Furries (CBC radio program)
Furries was an episode of the CBC Radio One series Subcultures that first aired on July 27, 2006. The episode synopsis was:
|The people who play at being walking, talking animals are looking for respect. What’s so wrong about dressing up like a wolf and taking a stroll down Main Street? Meet the Furries this Thursday on Subcultures with Hal Niedzviecki.|
Hal: Fandom can become a way of life, as with a lot of Star Trek fans. For furries, living the fandom is their lifestyle choice.
Hal: (Observing parts of a fursuit) You love being Luchy. Cnipur: Yeah, I love being Luchy, 'cause people... Some people love Luchy, some people love to, y'know, hug it, or feel the fur, or rub your stomach. Obviously whoever you are, a caress here or there feels nice.
Cnipur: Obviously at the age of 21 I'm not vying for my parent's approval. My mom doesn't understand. She asks me, "What do you get out of this? Why do you enjoy it?" But then again, you can ask her, "Why do you watch television? What do you get out of it?" It's entertainment. It's my hobby, it's what I like, it's having fun.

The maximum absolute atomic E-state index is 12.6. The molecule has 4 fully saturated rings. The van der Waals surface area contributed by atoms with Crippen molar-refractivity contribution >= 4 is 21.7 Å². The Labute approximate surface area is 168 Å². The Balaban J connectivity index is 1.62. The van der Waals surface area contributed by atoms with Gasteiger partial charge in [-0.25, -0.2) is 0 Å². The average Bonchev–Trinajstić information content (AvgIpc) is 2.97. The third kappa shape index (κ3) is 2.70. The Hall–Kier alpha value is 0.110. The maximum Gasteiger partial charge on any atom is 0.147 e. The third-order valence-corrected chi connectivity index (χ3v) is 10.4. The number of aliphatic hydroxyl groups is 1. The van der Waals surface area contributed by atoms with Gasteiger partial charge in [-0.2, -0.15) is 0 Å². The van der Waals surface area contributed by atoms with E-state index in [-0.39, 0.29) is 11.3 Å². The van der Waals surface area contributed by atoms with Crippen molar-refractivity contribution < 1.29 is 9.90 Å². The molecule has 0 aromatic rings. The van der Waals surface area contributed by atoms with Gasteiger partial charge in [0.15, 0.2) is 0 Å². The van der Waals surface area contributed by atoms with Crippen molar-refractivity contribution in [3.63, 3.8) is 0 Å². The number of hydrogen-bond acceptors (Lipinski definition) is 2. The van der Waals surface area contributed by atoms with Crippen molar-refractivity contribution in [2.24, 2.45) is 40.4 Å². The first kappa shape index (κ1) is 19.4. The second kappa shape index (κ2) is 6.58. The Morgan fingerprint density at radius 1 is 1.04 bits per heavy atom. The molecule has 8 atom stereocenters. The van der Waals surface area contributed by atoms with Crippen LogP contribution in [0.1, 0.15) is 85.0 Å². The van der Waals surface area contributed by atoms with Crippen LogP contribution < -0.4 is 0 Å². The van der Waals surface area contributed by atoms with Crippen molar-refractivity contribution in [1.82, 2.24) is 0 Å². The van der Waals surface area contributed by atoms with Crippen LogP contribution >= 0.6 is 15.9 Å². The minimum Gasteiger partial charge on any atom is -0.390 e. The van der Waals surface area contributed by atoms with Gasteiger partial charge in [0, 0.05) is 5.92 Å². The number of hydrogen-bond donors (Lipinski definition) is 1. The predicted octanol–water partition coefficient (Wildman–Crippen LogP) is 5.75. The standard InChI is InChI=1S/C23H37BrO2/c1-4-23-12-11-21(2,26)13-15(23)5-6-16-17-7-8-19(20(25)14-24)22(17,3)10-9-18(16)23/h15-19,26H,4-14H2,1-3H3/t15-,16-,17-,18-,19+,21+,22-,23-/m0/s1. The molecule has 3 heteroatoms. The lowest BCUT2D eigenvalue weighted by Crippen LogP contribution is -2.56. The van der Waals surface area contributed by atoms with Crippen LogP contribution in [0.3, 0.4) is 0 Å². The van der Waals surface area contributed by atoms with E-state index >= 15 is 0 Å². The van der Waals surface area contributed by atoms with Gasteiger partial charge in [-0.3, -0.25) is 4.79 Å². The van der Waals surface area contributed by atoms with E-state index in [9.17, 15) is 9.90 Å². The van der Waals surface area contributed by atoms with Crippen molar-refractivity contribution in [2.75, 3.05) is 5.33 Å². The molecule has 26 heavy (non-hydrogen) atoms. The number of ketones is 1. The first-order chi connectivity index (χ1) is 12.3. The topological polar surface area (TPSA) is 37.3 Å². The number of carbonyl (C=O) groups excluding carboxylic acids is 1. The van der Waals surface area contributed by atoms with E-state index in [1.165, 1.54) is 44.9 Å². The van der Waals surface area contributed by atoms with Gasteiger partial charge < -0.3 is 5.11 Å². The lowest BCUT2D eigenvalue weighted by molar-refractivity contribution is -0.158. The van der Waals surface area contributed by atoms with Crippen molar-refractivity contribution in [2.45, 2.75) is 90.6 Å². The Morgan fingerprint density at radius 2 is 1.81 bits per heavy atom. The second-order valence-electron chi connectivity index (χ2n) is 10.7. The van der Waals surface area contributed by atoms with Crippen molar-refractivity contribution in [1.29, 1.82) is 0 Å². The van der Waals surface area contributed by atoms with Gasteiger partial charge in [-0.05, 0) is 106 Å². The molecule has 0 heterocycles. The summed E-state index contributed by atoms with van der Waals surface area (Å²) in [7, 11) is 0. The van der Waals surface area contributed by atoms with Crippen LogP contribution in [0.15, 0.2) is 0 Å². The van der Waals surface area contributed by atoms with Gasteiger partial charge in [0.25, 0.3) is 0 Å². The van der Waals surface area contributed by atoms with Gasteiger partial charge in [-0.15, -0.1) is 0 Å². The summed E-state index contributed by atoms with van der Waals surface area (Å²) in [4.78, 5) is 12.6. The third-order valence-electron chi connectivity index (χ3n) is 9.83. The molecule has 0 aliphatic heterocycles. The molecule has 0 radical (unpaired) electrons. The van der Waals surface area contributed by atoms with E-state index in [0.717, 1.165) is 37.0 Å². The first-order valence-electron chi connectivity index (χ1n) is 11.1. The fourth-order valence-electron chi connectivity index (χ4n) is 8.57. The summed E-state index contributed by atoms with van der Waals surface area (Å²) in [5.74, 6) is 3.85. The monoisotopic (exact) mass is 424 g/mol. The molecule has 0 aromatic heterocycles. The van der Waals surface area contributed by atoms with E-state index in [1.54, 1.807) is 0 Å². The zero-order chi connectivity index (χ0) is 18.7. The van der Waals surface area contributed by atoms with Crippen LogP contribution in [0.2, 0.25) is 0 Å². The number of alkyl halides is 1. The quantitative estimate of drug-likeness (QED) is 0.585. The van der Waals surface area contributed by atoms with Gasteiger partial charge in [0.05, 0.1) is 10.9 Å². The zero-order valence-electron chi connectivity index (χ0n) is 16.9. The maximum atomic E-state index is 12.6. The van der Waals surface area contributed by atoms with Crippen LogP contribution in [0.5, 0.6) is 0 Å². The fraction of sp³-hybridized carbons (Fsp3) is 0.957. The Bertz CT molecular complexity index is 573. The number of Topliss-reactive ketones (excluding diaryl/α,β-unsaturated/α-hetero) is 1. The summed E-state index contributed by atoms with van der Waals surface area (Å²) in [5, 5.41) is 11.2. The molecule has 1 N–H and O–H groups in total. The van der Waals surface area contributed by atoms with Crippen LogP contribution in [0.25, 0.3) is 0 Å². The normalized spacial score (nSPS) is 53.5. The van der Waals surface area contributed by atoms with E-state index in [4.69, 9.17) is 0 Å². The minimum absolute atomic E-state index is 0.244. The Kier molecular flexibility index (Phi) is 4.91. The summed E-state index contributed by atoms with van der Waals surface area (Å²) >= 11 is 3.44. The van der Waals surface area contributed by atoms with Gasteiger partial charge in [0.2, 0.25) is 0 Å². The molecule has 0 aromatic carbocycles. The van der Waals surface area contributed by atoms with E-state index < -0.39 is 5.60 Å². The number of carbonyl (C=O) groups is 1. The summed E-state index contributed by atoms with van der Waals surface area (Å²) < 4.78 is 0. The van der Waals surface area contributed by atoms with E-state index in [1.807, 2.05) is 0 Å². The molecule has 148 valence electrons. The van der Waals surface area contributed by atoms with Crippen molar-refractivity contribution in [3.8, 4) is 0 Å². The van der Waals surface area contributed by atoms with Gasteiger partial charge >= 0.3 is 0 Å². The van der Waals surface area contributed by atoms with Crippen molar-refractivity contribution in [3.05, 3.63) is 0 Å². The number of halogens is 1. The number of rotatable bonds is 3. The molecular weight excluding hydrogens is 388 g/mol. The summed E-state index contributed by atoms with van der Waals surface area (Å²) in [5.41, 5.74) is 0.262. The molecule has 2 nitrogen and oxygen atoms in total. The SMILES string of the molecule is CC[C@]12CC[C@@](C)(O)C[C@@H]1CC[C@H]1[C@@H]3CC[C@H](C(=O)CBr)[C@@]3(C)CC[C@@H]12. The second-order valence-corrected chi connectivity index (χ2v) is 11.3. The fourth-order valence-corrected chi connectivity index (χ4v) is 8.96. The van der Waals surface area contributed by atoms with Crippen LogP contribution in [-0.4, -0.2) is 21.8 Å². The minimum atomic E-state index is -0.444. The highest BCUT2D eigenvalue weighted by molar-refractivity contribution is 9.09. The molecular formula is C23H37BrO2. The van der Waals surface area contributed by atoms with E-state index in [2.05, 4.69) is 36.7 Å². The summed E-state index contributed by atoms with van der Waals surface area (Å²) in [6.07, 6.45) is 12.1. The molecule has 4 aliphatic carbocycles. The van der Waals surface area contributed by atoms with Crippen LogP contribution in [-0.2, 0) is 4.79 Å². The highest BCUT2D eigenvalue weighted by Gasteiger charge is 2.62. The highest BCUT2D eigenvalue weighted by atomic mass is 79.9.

Cnipur: You know what, the media has portrayed it as a giant sex thing. The media has portrayed it as a cult. The media has portrayed it as a group of loners or losers, whatever, and for a very miniscule, very small group of people, it is what they've reported. Unfortunately that picture is painted to everyone else. It's like, watching The Sopranos and thinking every Italian is connected to the Mafia.
Loopy: When I'm with ordinary people, what do they do? They want to go out and drink, they talk about cars, they talk about guns, they talk about politics - I'm bored. With furries, I can talk about video games, whatever, they don't have this set idea of what is cool or not. Some people said to me, "What do you do at your parties?" and I said, "Well, we watch movies, and we play games, and we sketch and everything..." and they said, "You're so dull," and I said, "That's not dull! That's hilarious fun!"
D'Otter: (reading a story that he's writing for two friends online) "Once upon a time in a land far, far away, there was a tavern that stood beside the road just outside a deep, dark forest. It was said for many a mile around that what kept the tavern going - aside from the road that led through the forest - was the tavern-keeper's daughter. Her name was Kesh, and if her blood was not pure, she had the best of every beast whose blood flowed through her veins. Her arms and legs were strong, and her long tufted lion tail waved proudly behind her. Her breasts and belly were round and full and shapely ... "
Hal: (closing statement) Society puts a lot of pressure on us to be successful, to be popular. And it seems that more and more of us end up feeling left out, at school, at work, even in our own families. Furries provide one another with friendship, with community. The accept each other for who they are - or who they imagine themselves to be.